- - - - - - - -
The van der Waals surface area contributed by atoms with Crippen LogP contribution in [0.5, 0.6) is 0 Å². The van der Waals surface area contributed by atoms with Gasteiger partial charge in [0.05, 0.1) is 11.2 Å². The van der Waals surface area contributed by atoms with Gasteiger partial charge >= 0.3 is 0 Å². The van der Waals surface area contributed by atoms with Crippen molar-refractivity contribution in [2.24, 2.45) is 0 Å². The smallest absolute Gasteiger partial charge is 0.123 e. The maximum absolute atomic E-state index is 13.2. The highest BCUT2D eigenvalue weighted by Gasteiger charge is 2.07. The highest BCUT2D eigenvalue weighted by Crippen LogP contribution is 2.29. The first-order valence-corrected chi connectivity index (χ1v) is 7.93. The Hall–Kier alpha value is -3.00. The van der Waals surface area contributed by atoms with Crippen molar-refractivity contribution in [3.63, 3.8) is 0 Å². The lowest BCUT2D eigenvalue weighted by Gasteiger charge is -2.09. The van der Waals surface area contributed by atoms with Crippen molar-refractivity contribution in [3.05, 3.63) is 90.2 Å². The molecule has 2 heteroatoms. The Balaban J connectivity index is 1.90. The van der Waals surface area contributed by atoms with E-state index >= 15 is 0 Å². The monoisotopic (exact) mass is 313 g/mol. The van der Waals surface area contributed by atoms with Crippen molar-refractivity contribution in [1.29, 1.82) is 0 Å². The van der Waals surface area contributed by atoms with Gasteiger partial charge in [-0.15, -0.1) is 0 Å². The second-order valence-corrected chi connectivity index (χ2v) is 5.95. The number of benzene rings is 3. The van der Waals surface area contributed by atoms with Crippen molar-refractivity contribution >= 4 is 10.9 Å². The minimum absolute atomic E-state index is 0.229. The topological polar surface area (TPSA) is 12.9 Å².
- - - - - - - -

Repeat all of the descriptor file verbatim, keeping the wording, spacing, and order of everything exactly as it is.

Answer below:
The van der Waals surface area contributed by atoms with Crippen LogP contribution in [0.5, 0.6) is 0 Å². The van der Waals surface area contributed by atoms with Gasteiger partial charge in [0.05, 0.1) is 11.2 Å². The van der Waals surface area contributed by atoms with Gasteiger partial charge >= 0.3 is 0 Å². The van der Waals surface area contributed by atoms with Crippen molar-refractivity contribution in [2.24, 2.45) is 0 Å². The smallest absolute Gasteiger partial charge is 0.123 e. The maximum absolute atomic E-state index is 13.2. The highest BCUT2D eigenvalue weighted by Gasteiger charge is 2.07. The highest BCUT2D eigenvalue weighted by Crippen LogP contribution is 2.29. The first-order valence-corrected chi connectivity index (χ1v) is 7.93. The Hall–Kier alpha value is -3.00. The van der Waals surface area contributed by atoms with Crippen molar-refractivity contribution in [3.63, 3.8) is 0 Å². The lowest BCUT2D eigenvalue weighted by Gasteiger charge is -2.09. The van der Waals surface area contributed by atoms with Crippen molar-refractivity contribution in [3.05, 3.63) is 90.2 Å². The molecule has 2 heteroatoms. The Balaban J connectivity index is 1.90. The van der Waals surface area contributed by atoms with E-state index >= 15 is 0 Å². The monoisotopic (exact) mass is 313 g/mol. The van der Waals surface area contributed by atoms with Crippen molar-refractivity contribution in [1.29, 1.82) is 0 Å². The van der Waals surface area contributed by atoms with Gasteiger partial charge in [-0.15, -0.1) is 0 Å². The second-order valence-corrected chi connectivity index (χ2v) is 5.95. The number of benzene rings is 3. The van der Waals surface area contributed by atoms with Crippen molar-refractivity contribution >= 4 is 10.9 Å². The minimum absolute atomic E-state index is 0.229. The topological polar surface area (TPSA) is 12.9 Å².